A Travellerspoint blog

September 2020

Battle Harbour & Red Bay

Double Island and Saddle Island Lighthouses

After our night in L’anse Amour, we awoke to a beautiful sunny day for a what would be a fantastic travel day. Our host served a great breakfast, and then we left early to make sure that we were on time for our boat ride. Our destination that day was the historic island community of Battle Harbour. To get there we would take a little ferry that runs once a day from Mary’s Harbour, about 2 hours up the coast, on a road that was mostly gravel.

If it was going to be sunny for only one day, this was the best day to have it. We passed by the town of Red Bay. Our plans were to spend time here on the way back but had no time for stopping on the way up. There was an iceberg in the distance. I decided to get a photograph. I got out of the car and lined up my shot. Then the blackflies began their attack. I quickly took a photo and fled back into the car. That was my first introduction to the dreaded black flies of Labrador.

I was enthralled by the rocky terrain which was much different than Newfoundland.

We arrived in plenty of time and checked in for our boat ride. It was not a big boat.


The ferry ride was a great part of the trip. I rode in the bow taking photographs until the captain signalled me to move, so I went into the cabin.
We passed icebergs. I loved the rocky terrain. We passed a small settlement which I assumed was seasonal.

Battle Harbour was once a bustling commercial centre, the base for Labrador’s cod and seal fisheries. With the decline in the cod industry and eventual closing of the cod fishery, all operations were ended. But the Battle Harbour Historic Trust has done wonders to restore many of the structures. We booked one night (it was not cheap) in a shared house that included our meals.


There were tours of the old fishing premises. We did a hike around the island. I could count about a dozen icebergs. The colours were amazing and really brought to my mind, “This is magical” as I tried to capture them.


A huge pod of humpbacks put on a show just before dark. The lighting was not great, but I did attempt to capture some of that. We had a passed a sailboat anchored in the harbour. Some of the crew jumped into a zodiac to get a closer look.
The lighthouse was across the water. I was hoping that we could book a boat trip and was disappointed that nothing was available.

Based on comments to the post, here is a short edit. There were no black flies in Battle Harbour.

We left the next day as the fog and drizzle returned. I took another photo of my favorite boat from the ferry.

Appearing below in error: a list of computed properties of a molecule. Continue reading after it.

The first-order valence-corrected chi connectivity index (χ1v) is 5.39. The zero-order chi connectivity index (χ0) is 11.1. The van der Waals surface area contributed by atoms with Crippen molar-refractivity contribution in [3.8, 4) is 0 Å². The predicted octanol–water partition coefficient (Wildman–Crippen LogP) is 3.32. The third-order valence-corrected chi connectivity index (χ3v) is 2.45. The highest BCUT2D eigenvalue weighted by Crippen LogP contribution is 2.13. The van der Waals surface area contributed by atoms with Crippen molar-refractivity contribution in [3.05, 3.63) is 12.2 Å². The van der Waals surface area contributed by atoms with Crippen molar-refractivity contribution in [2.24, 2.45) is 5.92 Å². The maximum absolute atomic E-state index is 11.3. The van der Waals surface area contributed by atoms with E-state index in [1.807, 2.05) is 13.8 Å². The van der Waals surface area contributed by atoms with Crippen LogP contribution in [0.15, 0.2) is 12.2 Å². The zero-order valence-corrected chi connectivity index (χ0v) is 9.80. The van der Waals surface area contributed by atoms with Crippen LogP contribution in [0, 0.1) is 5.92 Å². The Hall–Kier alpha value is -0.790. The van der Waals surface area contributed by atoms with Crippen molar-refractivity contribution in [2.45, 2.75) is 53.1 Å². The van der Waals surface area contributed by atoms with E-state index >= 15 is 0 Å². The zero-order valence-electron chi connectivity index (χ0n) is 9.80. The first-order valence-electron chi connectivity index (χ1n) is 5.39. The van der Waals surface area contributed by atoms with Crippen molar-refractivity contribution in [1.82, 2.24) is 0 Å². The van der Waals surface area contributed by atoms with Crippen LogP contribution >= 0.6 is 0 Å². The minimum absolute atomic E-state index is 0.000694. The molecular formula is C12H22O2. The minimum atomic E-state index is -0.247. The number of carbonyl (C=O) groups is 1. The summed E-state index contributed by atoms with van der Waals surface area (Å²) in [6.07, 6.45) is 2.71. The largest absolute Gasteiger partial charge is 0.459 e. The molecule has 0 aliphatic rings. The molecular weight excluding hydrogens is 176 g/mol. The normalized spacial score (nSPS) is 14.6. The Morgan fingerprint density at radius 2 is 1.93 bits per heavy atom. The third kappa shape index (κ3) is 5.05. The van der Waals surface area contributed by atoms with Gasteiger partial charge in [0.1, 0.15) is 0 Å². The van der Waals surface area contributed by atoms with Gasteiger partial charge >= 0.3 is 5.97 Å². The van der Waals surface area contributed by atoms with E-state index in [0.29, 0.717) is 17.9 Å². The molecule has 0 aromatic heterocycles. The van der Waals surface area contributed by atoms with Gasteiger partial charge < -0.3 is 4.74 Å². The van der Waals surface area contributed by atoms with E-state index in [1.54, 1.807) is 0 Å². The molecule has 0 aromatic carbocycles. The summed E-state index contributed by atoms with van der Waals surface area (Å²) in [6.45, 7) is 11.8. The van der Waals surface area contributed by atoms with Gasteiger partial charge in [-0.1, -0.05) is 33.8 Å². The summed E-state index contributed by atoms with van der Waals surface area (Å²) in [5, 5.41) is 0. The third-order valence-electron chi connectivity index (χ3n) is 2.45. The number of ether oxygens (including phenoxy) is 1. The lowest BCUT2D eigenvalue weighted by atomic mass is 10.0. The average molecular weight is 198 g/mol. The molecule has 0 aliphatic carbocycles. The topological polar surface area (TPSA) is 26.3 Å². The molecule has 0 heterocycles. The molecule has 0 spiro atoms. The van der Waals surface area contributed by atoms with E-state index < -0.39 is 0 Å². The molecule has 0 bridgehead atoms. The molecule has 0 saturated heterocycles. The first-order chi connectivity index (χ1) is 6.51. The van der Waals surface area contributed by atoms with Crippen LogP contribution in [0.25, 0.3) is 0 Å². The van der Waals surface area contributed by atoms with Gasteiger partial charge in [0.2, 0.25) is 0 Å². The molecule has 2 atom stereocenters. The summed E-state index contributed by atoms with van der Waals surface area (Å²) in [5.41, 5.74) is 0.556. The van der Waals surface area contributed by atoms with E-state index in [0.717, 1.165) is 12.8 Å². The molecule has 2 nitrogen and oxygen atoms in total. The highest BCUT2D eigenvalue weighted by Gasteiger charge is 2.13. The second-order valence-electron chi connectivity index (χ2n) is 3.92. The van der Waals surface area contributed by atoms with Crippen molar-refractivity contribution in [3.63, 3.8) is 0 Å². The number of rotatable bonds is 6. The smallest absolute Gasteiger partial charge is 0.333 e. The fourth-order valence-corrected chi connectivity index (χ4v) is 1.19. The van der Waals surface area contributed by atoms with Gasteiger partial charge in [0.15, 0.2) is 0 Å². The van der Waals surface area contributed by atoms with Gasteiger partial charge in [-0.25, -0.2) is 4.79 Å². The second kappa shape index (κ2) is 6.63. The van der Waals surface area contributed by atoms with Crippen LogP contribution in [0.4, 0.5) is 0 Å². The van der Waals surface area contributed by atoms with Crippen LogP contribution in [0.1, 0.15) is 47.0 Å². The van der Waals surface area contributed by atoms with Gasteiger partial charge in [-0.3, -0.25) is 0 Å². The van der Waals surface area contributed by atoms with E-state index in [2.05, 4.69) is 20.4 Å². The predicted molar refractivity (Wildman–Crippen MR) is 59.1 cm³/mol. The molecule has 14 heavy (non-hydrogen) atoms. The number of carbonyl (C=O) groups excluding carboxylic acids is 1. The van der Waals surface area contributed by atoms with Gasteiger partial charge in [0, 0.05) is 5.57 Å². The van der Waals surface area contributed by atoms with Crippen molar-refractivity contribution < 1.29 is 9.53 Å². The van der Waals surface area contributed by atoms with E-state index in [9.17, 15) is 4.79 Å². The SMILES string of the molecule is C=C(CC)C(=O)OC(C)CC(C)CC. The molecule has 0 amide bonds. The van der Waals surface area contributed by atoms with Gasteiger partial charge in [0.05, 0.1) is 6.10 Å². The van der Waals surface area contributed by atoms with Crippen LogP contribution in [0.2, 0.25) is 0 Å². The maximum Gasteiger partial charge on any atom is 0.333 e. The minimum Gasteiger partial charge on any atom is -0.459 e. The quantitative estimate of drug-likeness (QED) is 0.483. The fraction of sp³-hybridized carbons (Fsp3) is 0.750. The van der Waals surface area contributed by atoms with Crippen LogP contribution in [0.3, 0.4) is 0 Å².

It was a beautiful sunny day when we passed through Red Bay on the way up. It was much different on the way back. The number of sunken whaling ships has made it a UNESCO World Heritage Site. We spent a couple of hours in the museum. One of the other possible activities was to visit a beach full of whale bones. We passed on that. It was not a good day for walking on the beach.


There is a lighthouse there, the total opposite of Point Amour. The Saddle Island Lighthouse is a steel tower. The weather did not encourage me to attempt to get closer.

We passed the Pinware River. Labrador is known for its great salmon fishing. There was a narrow bridge. I parked our car and walked up on the bridge to get a better photograph. I took it and then had to run to get off the bridge as a large semi was barrelling down the road. I did not think that it would be good to share the bridge. I was engulfed by black flies when I got back to the car. Po did not want to open the door but eventually relented.

We ended the day back in Point Amour at our now familiar B&B. It seemed like we had been friends for years. We got to meet the daughter and son-in-law. He was going fishing, not the trout kind but big commercial North Atlantic fishing. We also learned a bit about Labrador politics. Newfoundlanders feel hard done by in Confederation with Canada, but Labradoreans feel hard done by Newfoundlanders. They take the resources, the minerals and hydroelectric, but spend little in Labrador.

We had a fellow guest this time, a man who was driving up through Labrador in a little car. We wondered how he was going to make out since we had heard bad things about the state of the road.

We had a 9 am ferry to catch the next morning. I was enjoying my coffee, so got away a little late. We arrived at the ferry at just after 8, the CBC news came on as I left the car to check in. I then found out that there was a strict rule about checking in an hour before departure. There were two lines, one for those with paid for reservations (like us) and those without. Our line closed, and we had to join the end of the non-reservation line. I nervously waited as three or four people bought their tickets. We were the last car to get on.


That day we ended up in Flowers Cove. That is included on a previous post.

Posted by Bob Brink 15:08 Archived in Canada Tagged lighthouses canada newfoundland labrador Comments (4)

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